"Once you're at the ground, your routine, the nerves start to shut up. You know what the next 45 minutes will be before kick-off. I will think through three or four things I know I can do - whether it's at a line-out, taking a high ball, running round someone. That settles me."
Back inside the dressing-room, players are preparing their bodies for the battle ahead.
"Your emotions can be all over the place before a big game, and the more hyped the game the more emotions run through you," reveals Foden.
"I think about the first kick going up, and I'm up there at the back with a big line chasing towards me and I fumble the ball and it goes through my hands. You know in movies when something's about to happen, and it will freeze and flick back to all the things that could happen? That's what goes through my head in a split second.
"But that's part of the excitement of the game. As a professional rugby player you have to have confidence in your ability, that you'll do the right thing when the big moment comes."
Others lose themselves in the practicalities.
"I get myself weighed," says Corbisiero, who usually clocks in at 18st 8lbs. "You then weigh yourself after the game, and from that you can work out how much fluid you've lost through dehydration and how much you need to replace afterwards to recover properly."
Fitness coach Dave Silvester, known to the players as Tweety (work it out) is in charge of playlists for the changing-room stereo. Even with music pumping out, players will find their own quiet corner.
"There's a time when you just need a minute by yourself," says Robshaw, "just to think about your role. You look around and someone will be sitting quietly, talking to himself, reminding himself what he has to do to exploit his opposite man, to get the best out of himself. The coaches will walk round to reiterate messages."
Half an hour to go. The atmosphere cranks up another few notches.
"There's a bit of a split between the forwards and the backs," says Foden. 'Wig' (Graham Rowntree) used to take the forwards into the showers, and they'd shout and scream at each other. Some players, like 'Dyls' (Dylan Hartley) will retch before they go on. At that point I'll walk somewhere else. That'll just make me feel ill.
"But then those guys in the pack are warriors. They need to get psyched up because they're going to come off the field hurting. They have to be a different breed, to have that mental edge."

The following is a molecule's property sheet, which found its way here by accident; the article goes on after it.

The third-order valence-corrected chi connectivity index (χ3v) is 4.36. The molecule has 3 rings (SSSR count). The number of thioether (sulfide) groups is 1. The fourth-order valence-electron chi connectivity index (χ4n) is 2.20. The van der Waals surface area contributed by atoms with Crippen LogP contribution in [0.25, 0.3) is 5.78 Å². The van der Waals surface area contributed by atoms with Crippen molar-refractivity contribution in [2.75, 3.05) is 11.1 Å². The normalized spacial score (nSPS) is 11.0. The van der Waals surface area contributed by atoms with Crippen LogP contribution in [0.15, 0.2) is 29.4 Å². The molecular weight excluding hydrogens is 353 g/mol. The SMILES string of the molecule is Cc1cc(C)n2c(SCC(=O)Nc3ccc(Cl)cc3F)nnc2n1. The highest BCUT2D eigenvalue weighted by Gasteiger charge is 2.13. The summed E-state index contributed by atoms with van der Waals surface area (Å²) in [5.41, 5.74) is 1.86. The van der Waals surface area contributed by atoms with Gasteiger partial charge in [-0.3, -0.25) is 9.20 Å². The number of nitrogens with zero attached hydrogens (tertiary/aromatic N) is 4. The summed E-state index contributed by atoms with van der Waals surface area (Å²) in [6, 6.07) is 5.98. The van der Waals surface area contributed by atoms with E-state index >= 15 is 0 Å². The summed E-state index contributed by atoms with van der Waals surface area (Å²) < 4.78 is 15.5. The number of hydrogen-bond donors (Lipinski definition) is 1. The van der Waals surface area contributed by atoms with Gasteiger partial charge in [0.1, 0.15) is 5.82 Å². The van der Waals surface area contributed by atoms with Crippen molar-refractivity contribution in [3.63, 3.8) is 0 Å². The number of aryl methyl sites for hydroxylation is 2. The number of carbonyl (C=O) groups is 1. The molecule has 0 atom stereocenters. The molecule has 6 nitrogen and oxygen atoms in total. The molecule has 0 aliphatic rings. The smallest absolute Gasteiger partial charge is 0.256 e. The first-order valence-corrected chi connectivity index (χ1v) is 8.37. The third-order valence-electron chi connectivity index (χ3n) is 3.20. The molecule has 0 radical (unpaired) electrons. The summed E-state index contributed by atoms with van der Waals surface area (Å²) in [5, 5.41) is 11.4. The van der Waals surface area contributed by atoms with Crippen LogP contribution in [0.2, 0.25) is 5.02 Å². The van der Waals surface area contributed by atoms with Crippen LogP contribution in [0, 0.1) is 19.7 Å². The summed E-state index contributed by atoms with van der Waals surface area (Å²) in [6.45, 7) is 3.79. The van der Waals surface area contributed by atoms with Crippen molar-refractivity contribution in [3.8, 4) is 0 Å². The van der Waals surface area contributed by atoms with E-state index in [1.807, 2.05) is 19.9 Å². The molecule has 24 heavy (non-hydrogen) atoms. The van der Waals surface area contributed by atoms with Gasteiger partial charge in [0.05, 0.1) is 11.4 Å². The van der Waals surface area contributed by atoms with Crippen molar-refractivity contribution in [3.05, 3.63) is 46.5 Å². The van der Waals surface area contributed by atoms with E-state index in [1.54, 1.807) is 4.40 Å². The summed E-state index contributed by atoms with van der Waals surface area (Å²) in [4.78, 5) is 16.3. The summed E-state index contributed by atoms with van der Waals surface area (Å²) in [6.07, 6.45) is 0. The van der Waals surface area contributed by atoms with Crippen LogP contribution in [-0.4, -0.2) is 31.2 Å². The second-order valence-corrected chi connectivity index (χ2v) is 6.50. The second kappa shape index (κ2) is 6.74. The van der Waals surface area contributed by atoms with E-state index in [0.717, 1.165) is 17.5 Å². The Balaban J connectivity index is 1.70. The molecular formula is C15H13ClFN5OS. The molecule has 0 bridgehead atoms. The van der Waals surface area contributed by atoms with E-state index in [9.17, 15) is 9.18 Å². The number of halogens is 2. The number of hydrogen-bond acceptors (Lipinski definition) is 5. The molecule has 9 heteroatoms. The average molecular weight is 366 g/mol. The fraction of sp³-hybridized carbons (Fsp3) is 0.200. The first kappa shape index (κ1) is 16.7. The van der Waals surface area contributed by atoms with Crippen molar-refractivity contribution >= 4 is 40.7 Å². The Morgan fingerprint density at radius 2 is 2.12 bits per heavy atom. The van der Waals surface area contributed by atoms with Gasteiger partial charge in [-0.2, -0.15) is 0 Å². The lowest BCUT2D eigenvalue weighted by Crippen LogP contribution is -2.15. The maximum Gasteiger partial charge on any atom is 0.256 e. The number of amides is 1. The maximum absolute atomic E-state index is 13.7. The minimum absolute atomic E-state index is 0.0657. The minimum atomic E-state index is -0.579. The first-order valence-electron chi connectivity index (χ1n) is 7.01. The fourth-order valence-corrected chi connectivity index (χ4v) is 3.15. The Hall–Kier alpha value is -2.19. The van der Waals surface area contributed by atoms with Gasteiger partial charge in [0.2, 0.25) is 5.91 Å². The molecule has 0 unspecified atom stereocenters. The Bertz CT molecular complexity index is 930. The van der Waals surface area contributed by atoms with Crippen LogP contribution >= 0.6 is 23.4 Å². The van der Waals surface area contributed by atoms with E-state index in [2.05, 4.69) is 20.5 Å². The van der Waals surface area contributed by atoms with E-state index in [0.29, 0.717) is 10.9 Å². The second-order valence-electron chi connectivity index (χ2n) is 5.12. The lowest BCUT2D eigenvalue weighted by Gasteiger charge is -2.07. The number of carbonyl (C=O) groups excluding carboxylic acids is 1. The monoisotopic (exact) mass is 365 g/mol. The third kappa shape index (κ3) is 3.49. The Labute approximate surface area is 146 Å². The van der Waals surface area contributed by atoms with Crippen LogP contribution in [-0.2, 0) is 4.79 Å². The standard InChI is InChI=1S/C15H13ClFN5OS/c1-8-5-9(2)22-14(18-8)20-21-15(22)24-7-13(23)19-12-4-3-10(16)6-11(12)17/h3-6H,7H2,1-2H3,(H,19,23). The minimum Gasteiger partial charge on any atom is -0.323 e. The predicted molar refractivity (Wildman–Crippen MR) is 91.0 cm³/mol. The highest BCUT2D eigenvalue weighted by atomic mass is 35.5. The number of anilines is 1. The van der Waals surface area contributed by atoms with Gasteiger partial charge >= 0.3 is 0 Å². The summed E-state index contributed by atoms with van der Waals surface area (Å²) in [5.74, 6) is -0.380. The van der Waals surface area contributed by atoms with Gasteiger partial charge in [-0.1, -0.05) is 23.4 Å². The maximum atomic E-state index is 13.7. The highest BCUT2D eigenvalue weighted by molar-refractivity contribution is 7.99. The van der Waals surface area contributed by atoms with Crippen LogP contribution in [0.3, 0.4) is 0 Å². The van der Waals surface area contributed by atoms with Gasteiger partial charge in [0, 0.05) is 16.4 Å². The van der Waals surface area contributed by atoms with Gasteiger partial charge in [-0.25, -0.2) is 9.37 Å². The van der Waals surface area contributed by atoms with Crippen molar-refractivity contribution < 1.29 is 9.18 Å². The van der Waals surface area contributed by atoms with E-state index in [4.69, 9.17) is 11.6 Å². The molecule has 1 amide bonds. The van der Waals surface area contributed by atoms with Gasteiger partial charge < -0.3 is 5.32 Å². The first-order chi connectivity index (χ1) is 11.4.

Corbisiero, on the front line as a loose-head prop, has his own potions and tricks to fall back on.
"With half an hour left I'll take my pre-game supplements, including some caffeine, and then I'll start my pre-activation. I get my glutes [gluteal muscles] fired up with a glutes band - a rubber strap you loop around your ankles - and then work through different drills. I'll use then a Compex [an electro-stimulation machine] to get my quads fired up. I had issues with my knees when I was younger, and doing these drills gets me properly warmed up."
By now all warm-ups have been completed. You can hear the dull roar of the crowd in the stadium.
"The waiting around is the worst part, especially when the kick-off is a late one," says Corbisiero. "But rugby is such a calculated and technical game now as well as a physical one, and you can't be out of it. It's about accurate aggression, not mindless anger. You have to keep your head in the blue.
"The nerves are always there, but then you look around at your mates and take strength from each other. There are some guys who vomit. I'm lucky. I always think you need to have some fear in your heart to bring out the best in yourself. That fear of failure and fear of letting down your mates. You can use that as motivation. Your head is on and you're ready to play."
All 15 starters are laced up and good to go. All they need now are a few late words of inspiration.